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Posts Tagged ‘grindstone falls’

Ball’s Falls on Twenty Mile Creek

A couple of weeks ago I had some spare time and the weather conditions were favorable for photographing waterfalls, so I headed off to a few additional falls that I had hoped to shoot this year before the river’s flow diminished too much. Many of the Niagara Escarpment, a world biosphere, waterfalls dry-up in summer, so you must shoot them in spring and early summer or during periods of extended rainfall. In the image of Ball’s Falls above the cascade is substantially reduced due to a couple of weeks of dry weather. On this particular day it did begin to rain, rather heavy at times and I was forced to seek shelter beneath the gorge wall where I photographed this composition with my 12-24mm lens and polarizing filter attached. A more intimate view of the falls was composed below using the 80-400mm VR lens (with VR off).

Ball’s Falls details

Below you will see Grindstone Falls found in the town of Waterdown, Ontario. This waterfall also goes by the names Great Falls, Waterdown Falls and Smokey Hollow Falls. A couple of months ago when I was at this location is was not possible to shoot the falls from below the cascade due to substantial and very dangerous river flow. After a couple of weeks of dryer weather I returned to make this image. Above the falls too much white sky was visible and the viewing platform would be an unpleasant distractions so I composed the scene to eliminate these. A rotten stench would drift by periodically and I soon became aware of a dead white-tailed deer among the rocks on the far bank of the river. I presume the deer had become caught in the river over had gone over the falls and drowned – a testament to how dangerous the river was upon my first visit.

Grindstone Falls

Beamer’s Falls in the town of Grimsby along Forty Mile Creek (photo below) was another waterfall that was too dangerous to attempt photographing in early spring so again I returned after a dry spell to photograph this picturesque cascade. This waterfall was reduced to a mere trickle, however, enough water was flowing over the crest to create this pleasing image. In hindsight, I wish I had shot this one as a panoramic…..something to keep in mind for my next visit.

Beamer’s Falls

I am off to Parry Sound for a few days. I am hoping to photograph the Common Loons that have returned to Horseshoe Lake and successfully hatched two adorable chicks!

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Tiffany Falls

After processing more of my waterfall images from a couple of weeks ago, I have decided to include them in my soon-to-be-released eBook. These are essentially the horizontal versions to some previously posted waterfalls from Hamilton, Ontario. Tiffany Falls pictured above is a quick 5 min walk from a busy Hamilton road. Hard to believe – looks like you hike many miles deep into the wilderness to some secluded oasis.

Hope you enjoy the images!

Webster’s Falls on Spencer Creek

Looking down-river from the crest of Webster’s Falls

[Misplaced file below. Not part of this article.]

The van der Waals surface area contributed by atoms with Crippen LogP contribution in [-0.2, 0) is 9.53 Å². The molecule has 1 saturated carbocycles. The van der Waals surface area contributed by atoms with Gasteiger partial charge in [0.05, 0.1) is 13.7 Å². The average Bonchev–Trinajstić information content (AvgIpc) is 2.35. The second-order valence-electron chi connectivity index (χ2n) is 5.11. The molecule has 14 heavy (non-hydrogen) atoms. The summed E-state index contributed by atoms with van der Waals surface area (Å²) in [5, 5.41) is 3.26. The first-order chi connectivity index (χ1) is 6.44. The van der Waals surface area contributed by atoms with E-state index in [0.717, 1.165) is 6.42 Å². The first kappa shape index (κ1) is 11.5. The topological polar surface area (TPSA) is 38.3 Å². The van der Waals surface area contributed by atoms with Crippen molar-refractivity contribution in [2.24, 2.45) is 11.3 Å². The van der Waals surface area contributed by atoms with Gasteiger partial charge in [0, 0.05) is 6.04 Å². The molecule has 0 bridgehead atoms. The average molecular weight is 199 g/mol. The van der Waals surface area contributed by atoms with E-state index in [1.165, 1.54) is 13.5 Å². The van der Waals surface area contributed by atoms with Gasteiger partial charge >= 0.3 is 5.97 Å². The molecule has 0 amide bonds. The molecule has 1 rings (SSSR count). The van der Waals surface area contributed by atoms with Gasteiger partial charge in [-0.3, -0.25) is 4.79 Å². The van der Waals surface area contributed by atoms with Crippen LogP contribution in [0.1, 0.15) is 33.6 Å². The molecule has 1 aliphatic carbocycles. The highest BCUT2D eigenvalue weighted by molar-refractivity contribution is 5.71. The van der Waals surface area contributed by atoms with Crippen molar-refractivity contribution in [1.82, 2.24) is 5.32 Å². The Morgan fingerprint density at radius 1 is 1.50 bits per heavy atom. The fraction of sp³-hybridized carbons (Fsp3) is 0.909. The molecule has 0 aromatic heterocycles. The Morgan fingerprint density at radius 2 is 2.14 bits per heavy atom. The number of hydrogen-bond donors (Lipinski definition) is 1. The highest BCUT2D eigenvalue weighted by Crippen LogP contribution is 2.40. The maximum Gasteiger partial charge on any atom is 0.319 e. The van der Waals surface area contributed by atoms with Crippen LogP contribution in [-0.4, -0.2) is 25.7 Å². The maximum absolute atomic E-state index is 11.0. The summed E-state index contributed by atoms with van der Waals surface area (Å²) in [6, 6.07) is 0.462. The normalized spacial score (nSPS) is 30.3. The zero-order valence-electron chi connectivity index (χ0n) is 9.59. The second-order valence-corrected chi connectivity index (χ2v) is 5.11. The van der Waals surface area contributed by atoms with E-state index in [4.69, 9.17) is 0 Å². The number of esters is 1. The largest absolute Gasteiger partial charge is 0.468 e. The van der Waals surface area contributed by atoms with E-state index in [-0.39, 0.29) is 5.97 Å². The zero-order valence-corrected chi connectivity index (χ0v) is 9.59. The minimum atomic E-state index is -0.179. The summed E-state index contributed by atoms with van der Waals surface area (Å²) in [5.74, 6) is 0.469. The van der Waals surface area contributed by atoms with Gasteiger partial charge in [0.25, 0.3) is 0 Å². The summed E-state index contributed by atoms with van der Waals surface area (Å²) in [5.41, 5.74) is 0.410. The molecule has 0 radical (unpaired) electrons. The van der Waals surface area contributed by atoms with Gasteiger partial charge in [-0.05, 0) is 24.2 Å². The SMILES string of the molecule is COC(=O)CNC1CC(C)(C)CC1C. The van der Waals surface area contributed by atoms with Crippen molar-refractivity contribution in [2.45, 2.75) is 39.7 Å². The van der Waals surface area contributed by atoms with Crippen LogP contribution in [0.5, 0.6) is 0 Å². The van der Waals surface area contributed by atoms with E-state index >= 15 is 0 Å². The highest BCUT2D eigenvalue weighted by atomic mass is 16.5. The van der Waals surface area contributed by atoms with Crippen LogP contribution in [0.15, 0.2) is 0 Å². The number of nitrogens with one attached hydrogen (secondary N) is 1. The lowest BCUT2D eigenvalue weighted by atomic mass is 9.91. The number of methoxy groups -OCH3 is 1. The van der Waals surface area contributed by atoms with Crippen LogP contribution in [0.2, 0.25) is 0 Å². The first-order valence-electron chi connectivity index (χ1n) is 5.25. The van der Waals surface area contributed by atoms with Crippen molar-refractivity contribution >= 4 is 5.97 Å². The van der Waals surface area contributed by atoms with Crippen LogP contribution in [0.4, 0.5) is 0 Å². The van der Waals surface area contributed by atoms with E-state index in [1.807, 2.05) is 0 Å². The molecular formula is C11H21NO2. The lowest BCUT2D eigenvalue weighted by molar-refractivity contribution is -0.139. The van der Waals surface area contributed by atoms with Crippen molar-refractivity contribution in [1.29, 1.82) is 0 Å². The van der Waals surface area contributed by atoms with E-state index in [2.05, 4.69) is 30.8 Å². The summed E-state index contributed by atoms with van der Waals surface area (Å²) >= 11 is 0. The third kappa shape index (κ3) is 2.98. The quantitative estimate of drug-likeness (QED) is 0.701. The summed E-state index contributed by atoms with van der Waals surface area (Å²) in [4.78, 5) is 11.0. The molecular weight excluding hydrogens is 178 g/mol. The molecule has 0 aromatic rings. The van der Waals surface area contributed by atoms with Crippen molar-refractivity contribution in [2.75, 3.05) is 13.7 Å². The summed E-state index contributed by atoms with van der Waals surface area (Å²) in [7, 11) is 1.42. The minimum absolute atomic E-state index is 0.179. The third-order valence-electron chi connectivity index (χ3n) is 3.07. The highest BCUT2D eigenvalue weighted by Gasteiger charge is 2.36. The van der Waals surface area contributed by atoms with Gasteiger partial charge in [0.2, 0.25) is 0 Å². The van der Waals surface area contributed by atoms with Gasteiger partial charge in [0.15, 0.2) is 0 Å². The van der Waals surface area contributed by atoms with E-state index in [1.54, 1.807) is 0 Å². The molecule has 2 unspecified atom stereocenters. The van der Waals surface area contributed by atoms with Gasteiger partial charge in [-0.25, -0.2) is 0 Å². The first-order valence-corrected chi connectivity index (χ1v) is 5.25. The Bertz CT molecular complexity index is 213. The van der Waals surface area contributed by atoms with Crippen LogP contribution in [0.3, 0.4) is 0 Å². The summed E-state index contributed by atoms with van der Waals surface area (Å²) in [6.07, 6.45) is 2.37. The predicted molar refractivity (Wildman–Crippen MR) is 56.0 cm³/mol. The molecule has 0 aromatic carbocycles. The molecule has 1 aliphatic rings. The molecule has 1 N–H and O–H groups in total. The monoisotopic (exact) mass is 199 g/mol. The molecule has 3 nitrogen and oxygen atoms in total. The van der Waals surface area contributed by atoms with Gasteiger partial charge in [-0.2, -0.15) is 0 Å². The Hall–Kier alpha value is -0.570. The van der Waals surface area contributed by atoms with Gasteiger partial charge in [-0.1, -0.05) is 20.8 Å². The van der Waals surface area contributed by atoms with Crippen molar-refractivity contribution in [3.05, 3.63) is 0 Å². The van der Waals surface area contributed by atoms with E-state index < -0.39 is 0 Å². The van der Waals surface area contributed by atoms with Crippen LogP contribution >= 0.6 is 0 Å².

Looking down-river from the crest of Grindstone Falls

Tews Falls on Logie’s Creek

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Grindstone Falls

A couple of weeks ago I decided to take a break from my springtime frog photography and spend a day doing landscapes. I hadn’t been out to do fresh landscape imagery for awhile so it felt great to get out. We have been having much rainfall this year and on another drizzly day I ventured out to the city of Hamilton, Ontario. Hamilton is known as the “waterfall capital of the world” with close to 100 waterfalls listed. Many of these waterfalls are merely the result of spring run-off cascading down the Niagara Escarpment, however, there are many substantial waterfalls to photograph. It is best to photograph these waterfalls during the spring as they will have nice flow. Usually by mid to late summer they dry up, but with the amount of rain southern Ontario has been having I think they will remain quite photogenic for longer this year. I found some of the falls to have too much flow, making it impossible to capture the scene I really wanted, due to excessive mist coming off the falls. In situations like this I often head up to the crest of the falls and shoot down river. When I need to shoot in the mist I use a clear plastic bag over my camera. I can compose my compositions and adjust my polarizer filter to my liking through this bag. When ther is a lull in the mist being cast I will take the bag off, quickly focus and trip the shutter. I then dry off any water drops from the polarizer filter and am ready to go again.

Webster’s Falls

Webster’s Falls is found in the Spencer Gorge Wilderness Area. It is hard to believe that you are only a stone’s throw away from a city of 500,000 people when you visit Webster’s Falls. This is the most impressive waterfall in Hamilton. Right now it has substantial flow and is well worth visiting.

Tews Falls

Tews Falls, on Logie’s Creek,  is also found in the Spencer Gorge Wilderness Area. Next to the Horseshoe Falls at Niagara, Tews Falls is the highest waterfall in southern Ontario with a height of 42 metres. Logie’s creek is a very shallow river so this waterfall will be reduced to a trickle or dry-up altogether during dry spells.

Tiffany Falls

The best place to shoot Tiffany Falls was to climb up the steep side of the gorge to a spot where there seemed to be little or no mist. The problem here was I could not fit the falls into a pleasing comp with my 12-24mm lens. The solution – shoot a vertical panoramic. I stitched together two horizontal images to give me this wide-vertical composition that includes the elements I wanted in the scene.

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